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Winter Bonus and the weather


#1

I am not trying to teach anyone to suck eggs here but with the Winter Bonus starting this weekend and the possibility of people making the most of the extra points this weekend please don’t forget the weather and your safety.

This weekend is looking to be a stormy one, so please take care and think of number one and pack you kit with the weather in mind.

On that note, have fun and make the most of the points on the smaller safer hills.


#2

In reply to 2E0KPO:

and pack you kit with the weather in mind.

I’d have never thought of that. As the bonus doesn’t start till tomorrow I guess it’s OK for me to continue doing activations today in my usual thong and wearing flip-flops!

:slight_smile:

Andy
MM0FMF


#3

In reply to 2E0KPO:

You are not teaching anyone to suck eggs Steve, you just offer very sound advice, especially with the weekend storms forecast, winter safety is a BIG issue, especially to any new activators.

Let’s hope that people heed your advice and take it seriously and stay safe in the coming winter months.

73 Mike GW0DSP


#4

Hi Steve

Good advice… well received mate, I’m sure even the more experienced activators can become complacent… a reminder is appreciated. I hope to activate Ingleborough on Sunday WX dependant and will ensure I have the necessary kit with me for foul weather or abandon the activation if the situation dictates.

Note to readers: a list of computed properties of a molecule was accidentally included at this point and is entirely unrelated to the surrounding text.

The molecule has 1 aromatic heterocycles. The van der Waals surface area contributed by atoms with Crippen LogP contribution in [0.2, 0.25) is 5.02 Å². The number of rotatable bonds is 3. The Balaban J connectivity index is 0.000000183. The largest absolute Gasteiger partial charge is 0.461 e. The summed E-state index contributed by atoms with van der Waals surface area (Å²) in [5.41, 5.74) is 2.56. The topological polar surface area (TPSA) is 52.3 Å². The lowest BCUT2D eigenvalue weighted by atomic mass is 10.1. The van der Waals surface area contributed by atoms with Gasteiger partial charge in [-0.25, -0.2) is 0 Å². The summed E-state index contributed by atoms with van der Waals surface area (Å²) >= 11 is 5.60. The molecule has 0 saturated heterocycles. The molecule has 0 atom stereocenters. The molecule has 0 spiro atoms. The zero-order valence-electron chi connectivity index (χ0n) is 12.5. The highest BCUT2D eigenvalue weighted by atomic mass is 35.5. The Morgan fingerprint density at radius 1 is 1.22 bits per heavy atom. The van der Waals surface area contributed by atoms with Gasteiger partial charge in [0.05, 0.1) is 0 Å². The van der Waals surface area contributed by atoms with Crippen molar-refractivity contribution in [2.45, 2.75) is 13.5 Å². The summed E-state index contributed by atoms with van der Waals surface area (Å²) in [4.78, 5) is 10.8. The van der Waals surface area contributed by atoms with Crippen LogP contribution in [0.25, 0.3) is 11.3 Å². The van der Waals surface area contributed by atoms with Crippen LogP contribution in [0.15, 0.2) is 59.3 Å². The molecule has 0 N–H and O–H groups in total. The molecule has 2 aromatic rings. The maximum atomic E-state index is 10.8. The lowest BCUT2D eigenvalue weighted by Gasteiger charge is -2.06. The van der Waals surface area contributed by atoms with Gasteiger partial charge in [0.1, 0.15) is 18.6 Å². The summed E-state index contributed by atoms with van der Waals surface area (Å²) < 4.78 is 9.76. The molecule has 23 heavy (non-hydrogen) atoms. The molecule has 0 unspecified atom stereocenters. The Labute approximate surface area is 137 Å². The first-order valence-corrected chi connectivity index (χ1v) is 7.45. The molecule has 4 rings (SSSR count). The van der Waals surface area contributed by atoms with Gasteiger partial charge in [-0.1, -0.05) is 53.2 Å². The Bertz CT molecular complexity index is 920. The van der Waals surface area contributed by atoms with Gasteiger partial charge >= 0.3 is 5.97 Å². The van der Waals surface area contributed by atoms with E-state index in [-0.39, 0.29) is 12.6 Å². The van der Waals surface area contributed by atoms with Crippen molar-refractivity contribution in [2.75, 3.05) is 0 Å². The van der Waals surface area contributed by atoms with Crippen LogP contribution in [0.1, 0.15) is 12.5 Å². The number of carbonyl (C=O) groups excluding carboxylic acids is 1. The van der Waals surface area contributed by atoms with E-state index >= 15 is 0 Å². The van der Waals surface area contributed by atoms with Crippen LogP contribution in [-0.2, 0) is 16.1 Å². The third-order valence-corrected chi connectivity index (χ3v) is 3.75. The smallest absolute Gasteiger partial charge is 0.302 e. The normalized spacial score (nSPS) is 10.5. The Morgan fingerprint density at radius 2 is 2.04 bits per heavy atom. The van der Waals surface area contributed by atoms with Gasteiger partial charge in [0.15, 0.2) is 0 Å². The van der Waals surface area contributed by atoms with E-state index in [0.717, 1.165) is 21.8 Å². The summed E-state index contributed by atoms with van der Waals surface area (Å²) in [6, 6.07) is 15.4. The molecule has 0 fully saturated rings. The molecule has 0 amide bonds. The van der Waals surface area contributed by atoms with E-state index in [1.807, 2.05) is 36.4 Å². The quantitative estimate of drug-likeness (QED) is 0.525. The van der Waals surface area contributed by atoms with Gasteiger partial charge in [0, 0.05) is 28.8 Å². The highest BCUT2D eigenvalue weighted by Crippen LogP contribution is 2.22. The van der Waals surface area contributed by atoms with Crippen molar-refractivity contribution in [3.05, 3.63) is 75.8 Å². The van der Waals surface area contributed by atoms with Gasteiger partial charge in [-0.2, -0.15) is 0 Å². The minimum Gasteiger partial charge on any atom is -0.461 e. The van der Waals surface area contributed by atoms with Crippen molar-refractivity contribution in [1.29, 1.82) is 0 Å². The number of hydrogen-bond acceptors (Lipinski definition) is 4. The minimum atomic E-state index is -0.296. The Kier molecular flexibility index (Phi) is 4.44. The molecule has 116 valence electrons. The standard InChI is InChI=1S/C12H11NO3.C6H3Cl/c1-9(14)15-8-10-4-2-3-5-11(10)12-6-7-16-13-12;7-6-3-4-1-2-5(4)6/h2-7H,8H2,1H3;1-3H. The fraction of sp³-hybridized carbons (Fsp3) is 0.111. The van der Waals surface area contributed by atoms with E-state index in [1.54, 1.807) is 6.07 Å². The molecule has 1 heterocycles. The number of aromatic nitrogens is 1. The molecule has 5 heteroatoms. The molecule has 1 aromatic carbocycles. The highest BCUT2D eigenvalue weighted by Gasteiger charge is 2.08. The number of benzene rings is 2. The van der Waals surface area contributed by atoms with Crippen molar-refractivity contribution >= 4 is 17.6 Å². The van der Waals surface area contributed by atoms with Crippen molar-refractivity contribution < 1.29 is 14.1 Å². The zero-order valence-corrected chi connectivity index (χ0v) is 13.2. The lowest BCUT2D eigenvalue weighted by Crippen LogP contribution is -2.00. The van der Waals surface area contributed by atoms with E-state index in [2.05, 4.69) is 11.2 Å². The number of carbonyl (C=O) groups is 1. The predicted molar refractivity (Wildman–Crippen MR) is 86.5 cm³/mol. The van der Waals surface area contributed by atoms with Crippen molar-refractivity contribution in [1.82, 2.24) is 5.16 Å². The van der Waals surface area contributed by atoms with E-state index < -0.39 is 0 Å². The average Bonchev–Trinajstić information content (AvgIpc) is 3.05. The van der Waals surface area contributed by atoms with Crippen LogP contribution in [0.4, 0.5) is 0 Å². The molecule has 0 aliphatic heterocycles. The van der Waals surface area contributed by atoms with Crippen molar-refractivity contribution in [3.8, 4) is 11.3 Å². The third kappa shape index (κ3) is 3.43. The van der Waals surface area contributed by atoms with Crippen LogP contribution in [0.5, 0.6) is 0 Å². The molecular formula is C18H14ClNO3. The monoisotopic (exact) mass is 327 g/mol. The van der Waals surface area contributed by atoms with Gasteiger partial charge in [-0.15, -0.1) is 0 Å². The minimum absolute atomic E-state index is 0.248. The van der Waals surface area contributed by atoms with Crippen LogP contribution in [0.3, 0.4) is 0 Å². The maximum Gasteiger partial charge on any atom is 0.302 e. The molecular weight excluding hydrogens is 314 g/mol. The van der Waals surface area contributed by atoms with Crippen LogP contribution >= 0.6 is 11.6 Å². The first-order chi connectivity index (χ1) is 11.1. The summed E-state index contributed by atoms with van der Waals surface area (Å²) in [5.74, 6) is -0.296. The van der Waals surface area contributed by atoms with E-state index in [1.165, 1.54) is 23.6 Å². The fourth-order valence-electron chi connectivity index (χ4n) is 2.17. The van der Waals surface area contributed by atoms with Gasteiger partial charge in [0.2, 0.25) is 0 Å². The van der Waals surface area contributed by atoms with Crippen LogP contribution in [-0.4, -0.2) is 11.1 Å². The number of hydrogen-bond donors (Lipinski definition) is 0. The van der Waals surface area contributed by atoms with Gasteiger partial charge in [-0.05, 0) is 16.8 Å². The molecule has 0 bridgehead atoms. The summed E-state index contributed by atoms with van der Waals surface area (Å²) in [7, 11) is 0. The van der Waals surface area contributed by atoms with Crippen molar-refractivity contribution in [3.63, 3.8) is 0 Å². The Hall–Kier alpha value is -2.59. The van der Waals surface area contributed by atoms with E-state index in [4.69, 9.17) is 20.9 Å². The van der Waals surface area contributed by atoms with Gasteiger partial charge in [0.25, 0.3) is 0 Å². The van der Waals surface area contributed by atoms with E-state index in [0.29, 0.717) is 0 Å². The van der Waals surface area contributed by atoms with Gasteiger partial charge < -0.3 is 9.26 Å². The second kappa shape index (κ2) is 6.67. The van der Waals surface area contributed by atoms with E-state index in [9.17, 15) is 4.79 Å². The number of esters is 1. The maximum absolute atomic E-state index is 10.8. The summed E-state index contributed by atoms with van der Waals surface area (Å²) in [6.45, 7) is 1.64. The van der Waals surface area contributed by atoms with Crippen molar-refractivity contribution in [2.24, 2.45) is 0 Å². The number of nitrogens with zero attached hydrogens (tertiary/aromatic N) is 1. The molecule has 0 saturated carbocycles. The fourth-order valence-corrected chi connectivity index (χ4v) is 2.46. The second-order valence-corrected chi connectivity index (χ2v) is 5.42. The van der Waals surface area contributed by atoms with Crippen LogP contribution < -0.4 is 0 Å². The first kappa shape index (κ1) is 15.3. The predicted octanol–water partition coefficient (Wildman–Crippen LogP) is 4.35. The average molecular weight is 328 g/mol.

73’s
Ian 2E0EDX


#5

In reply to 2E0KPO:
Looks like it is time for the shorts and the sun hat to come out


#6

In reply to G6DDQ:

Looks like it is time for the shorts and the sun hat to come out

Careful Myke, we’ll hold you to that - for the whole of the bonus period!

Seriously, I agree that Steve has posted an important and timely reminder. There have been a number of new SOTA activators this year and no doubt a number of others will be coming up to undertaking their first activation, so the message is important. As someone that carries his bothy bag when it is 30 degrees C, I personally don’t need to be reminded, but others might have become used to travelling light and it now time to take stock and review what you take with you.

73 and see a number of you S2S soon.

Gerald


#7

In reply to 2E0KPO:

Hi, Steve.

You’re right. The forecast isn’t great so I’ll certainly be checking the updates later. I have, however, already cancelled one foray to the lakes due to thw WX forecast so this time, I’m planning to go anyway, and make judgements based on local conditions at the time. B & B paid for etc …